There are many other examples. Ethanol is in the news today, but a look back in the archives of The Furrow turns up a story from 1939 about 3,830 filling stations in the U.S. heartland selling gasoline containing 10% “power alcohol.” The story says the alcohol was made chiefly from corn, but could be made from grain sorghum or many other sources.

Similarly, soil health is a trendy topic but it, too, has a pedigree that begins well into the past. At the turn of the 20th century, John Deere operated a soil culture department; its director, W.E. Taylor, urged farmers in a 1923 story to consider expanding their crop rotation to include soybeans. The USDA found that soybeans were grown on fewer than 2,000 acres in a 1909 survey, but Taylor speculated that “no other plant so little grown in the U.S. promises so much to agriculture.”

Boom and bust. The mission of The Furrow has been to plow a straight path through agriculture’s roller coaster turns of fortune. Sometimes the outlook is so rosy that editors can barely contain their enthusiasm. “Man, ag is not a drag,” wrote Furrow editor Ralph Reynolds in a 1968 editorial. “It is where the action is...the talk about rockets into outer space, electronic communications, the hippies...all seems almost humdrum when I see what’s happening on modern farms.”

What was happening was the birth of global agriculture based on worldwide trade. Reynolds spearheaded efforts to make sure The Furrow responded to this new frontier, adding five new European editions in the 1970s. They joined Latin American and Australian editions that had been established in the 1960s. The global tradition continues today. The Furrow is produced in more than 20 languages, serving farmers in more than 100 countries, with a total global distribution of approximately 2 million.

In agriculture, however, the boom often turns to bust. The Furrow has experienced two extended downturns where farm fortunes turned bleak. The first was the downturn following the end of World War I. It extended into the economic and environmental disasters of the Great Depression and the Dust Bowl. The Great War, which began in 1914, sent food demand (and prices) soaring. But shortly following the end of the war in 1918, the bubble burst. Those woes were soon followed by a collapse in the general economy. Mamie Bunch, the home editor, tried to comfort readers of The Furrow during the depths of the economic depression. In a 1934 column, she pointed out that hard times develop character, improve spiritual values, and “cause people to work together to solve their problems.”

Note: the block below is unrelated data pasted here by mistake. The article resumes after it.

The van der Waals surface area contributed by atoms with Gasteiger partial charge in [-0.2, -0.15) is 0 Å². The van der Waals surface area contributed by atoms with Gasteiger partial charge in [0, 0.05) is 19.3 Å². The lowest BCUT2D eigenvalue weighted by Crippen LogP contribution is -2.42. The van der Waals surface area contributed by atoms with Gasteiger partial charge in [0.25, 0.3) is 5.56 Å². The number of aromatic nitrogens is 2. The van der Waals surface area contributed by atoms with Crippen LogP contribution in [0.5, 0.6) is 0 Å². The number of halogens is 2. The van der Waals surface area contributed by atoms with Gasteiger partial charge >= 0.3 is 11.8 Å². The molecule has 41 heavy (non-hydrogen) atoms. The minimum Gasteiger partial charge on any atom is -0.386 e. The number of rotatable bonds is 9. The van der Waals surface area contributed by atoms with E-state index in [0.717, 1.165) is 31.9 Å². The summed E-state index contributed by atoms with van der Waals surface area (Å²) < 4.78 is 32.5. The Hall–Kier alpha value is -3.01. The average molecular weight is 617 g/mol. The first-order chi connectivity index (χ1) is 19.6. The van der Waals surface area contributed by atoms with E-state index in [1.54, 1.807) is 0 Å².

In more contemporary times, the glory days of the 1970s turned quickly to dog days. More than 15% of U.S. farms went out of business in the 1980s; similarly, in Canada, three times as many farmers found themselves in financial trouble in the 1980s as compared to the 1970s. A new kind of story appeared in The Furrow—dealing with farm stress.

Contributors to The Furrow documented agriculture on one day in 2000, showing meal preparation in India, a Mexican potato harvest, and spiffing up the fleet on a U.S. farm.

Contributors to The Furrow documented agriculture on one day in 2000, showing meal preparation in India, a Mexican potato harvest, and spiffing up the fleet on a U.S. farm.

The magazine continues to look for new ground to plow—metaphorically, of course—such as its special issue devoted to documenting a day in agriculture around the world. The Furrow unleashed a cadre of photographers on Sept. 7, 2000, simply to document the monumental task of feeding a hungry planet. The mission continues as The Furrow begins year 126. “We must ensure we’re giving our readers the stories they want in the manner they want them,” says Anne East, who directs editorial content in North America. “One thing that won’t change is our purpose.”

That well-established purpose is to tell stories that inform and entertain. “I’m confident we can continue the same rich heritage,” East says. “The best is yet to come.”